Food and drink, illness, injury, heredity or environmental factors can discolor teeth.
Learn what those dental words mean.
Get dental news feeds delivered directly to your desktop! more...
See a Baby Tooth? See a Dentist
Baby teeth are worth more than just a dollar under the pillow. Providing proper care and oral hygiene during a child's first year of life can mean a lifetime of good oral health.
Traditionally, parents have waited to bring their children to the dentist until primary teeth begin to appear. A 2002 consumer poll by the American Academy of Pediatric Dentistry shows that nearly 70 percent of parents wait until their children are 3 years old before taking them to the dentist. But a dental visit by age 1 – or within six months of the eruption of the first baby tooth – is crucial, says Academy of General Dentistry (AGD) spokesperson Cynthia E. Sherwood, DDS.
Dr. Sherwood says this early visit gives a dentist the opportunity to see potential problems such as early-childhood caries (also known as baby bottle tooth decay); educate the parent on proper oral hygiene for the child; and give the toddler a positive experience in a dental setting. This can do wonders in allaying fears and boosting the child's future attitude toward visiting the dentist, Dr. Sherwood says.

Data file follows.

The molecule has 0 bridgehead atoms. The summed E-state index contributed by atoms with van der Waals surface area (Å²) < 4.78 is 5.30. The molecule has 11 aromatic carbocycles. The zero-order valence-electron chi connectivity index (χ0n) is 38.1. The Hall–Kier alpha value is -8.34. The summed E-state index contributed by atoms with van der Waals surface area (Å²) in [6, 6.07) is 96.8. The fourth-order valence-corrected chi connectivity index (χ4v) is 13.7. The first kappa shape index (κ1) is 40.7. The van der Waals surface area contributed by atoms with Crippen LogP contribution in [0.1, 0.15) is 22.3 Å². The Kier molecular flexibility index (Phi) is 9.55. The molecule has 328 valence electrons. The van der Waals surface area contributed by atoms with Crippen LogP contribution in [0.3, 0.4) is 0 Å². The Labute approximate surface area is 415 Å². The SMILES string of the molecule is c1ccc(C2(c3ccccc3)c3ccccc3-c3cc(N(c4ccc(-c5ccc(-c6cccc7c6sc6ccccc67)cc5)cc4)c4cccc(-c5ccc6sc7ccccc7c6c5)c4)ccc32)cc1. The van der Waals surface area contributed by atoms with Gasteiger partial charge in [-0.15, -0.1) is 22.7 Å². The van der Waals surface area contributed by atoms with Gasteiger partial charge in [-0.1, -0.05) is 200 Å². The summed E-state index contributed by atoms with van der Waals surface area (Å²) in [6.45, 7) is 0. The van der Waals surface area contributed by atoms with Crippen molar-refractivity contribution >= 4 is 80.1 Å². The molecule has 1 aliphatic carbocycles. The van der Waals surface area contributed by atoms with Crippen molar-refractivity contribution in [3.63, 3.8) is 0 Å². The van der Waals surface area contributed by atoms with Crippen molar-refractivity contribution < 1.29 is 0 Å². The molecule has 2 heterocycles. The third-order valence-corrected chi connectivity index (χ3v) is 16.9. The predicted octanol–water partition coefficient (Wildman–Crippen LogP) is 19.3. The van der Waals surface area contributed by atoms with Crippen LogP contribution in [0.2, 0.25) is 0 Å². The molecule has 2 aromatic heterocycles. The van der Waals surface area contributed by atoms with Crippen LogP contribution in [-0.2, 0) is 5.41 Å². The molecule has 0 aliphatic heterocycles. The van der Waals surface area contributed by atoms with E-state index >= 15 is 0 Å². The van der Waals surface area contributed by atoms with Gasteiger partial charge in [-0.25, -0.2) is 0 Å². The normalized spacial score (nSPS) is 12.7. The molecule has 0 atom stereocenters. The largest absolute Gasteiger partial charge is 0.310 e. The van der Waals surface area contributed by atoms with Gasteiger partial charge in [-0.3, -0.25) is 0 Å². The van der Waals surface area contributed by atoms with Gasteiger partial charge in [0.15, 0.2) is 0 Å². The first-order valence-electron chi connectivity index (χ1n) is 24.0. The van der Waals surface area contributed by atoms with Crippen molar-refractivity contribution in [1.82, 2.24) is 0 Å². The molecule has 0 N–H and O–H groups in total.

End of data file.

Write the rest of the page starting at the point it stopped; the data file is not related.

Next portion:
Education is the heart of the age-1 exam. "When we see a toddler, we primarily talk to the parents about growth, development, thumb sucking, bottle and breast feeding, oral hygiene and nutritional issues, use of fluoride and why baby teeth are important," Dr. Sherwood said.
During this first visit, the dentist usually will sit knee-to-knee with the parent, with the child nestled in the parent's lap, and the dentist will ask the parent to demonstrate how she or he brushes the child's teeth. Then, if parent and tot are comfortable, the dentist will turn the child around onto his or her lap, so the dentist can get a good look at the child's teeth and gums. This "pleasant, painless visit" should take no more than 15 minutes, Dr. Sherwood said.
"Sitting knee-to-knee with the parent, playing with the baby and talking with the parent, I can get a very good sense of the child's oral health care, and this position gives us a good opportunity to get a good look at the child's teeth," says Dr. Sherwood. "It's a great experience for everyone involved."
Toddler dos and don'ts:
Updated: February 2007
Home | InfoBites | Find a Dentist | Your Family's Oral
Health | Newsroom | RSS
About AGD |
Contact AGD |
Privacy Statement |
Terms and Conditions
© 1996-2013 Academy of General Dentistry. All